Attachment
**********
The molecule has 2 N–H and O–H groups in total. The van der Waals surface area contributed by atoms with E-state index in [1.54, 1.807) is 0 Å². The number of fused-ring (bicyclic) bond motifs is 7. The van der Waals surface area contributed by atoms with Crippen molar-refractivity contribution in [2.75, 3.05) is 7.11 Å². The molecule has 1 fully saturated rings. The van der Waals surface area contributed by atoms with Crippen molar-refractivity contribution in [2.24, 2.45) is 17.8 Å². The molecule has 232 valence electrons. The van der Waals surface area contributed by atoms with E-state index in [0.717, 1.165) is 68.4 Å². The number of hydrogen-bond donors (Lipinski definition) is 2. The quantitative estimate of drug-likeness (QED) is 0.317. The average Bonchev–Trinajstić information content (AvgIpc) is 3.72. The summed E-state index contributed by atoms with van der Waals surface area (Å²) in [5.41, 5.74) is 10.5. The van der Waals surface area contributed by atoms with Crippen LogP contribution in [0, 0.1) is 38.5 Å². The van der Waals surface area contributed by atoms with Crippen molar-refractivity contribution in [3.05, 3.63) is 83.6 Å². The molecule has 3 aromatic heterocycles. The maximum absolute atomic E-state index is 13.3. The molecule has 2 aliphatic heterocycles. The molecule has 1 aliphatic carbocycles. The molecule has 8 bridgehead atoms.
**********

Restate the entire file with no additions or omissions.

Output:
The molecule has 2 N–H and O–H groups in total. The van der Waals surface area contributed by atoms with E-state index in [1.54, 1.807) is 0 Å². The number of fused-ring (bicyclic) bond motifs is 7. The van der Waals surface area contributed by atoms with Crippen molar-refractivity contribution in [2.75, 3.05) is 7.11 Å². The molecule has 1 fully saturated rings. The van der Waals surface area contributed by atoms with Crippen molar-refractivity contribution in [2.24, 2.45) is 17.8 Å². The molecule has 232 valence electrons. The van der Waals surface area contributed by atoms with E-state index in [0.717, 1.165) is 68.4 Å². The number of hydrogen-bond donors (Lipinski definition) is 2. The quantitative estimate of drug-likeness (QED) is 0.317. The average Bonchev–Trinajstić information content (AvgIpc) is 3.72. The summed E-state index contributed by atoms with van der Waals surface area (Å²) in [5.41, 5.74) is 10.5. The van der Waals surface area contributed by atoms with Crippen LogP contribution in [0, 0.1) is 38.5 Å². The van der Waals surface area contributed by atoms with Crippen molar-refractivity contribution in [3.05, 3.63) is 83.6 Å². The molecule has 3 aromatic heterocycles. The maximum absolute atomic E-state index is 13.3. The molecule has 2 aliphatic heterocycles. The molecule has 1 aliphatic carbocycles. The molecule has 8 bridgehead atoms.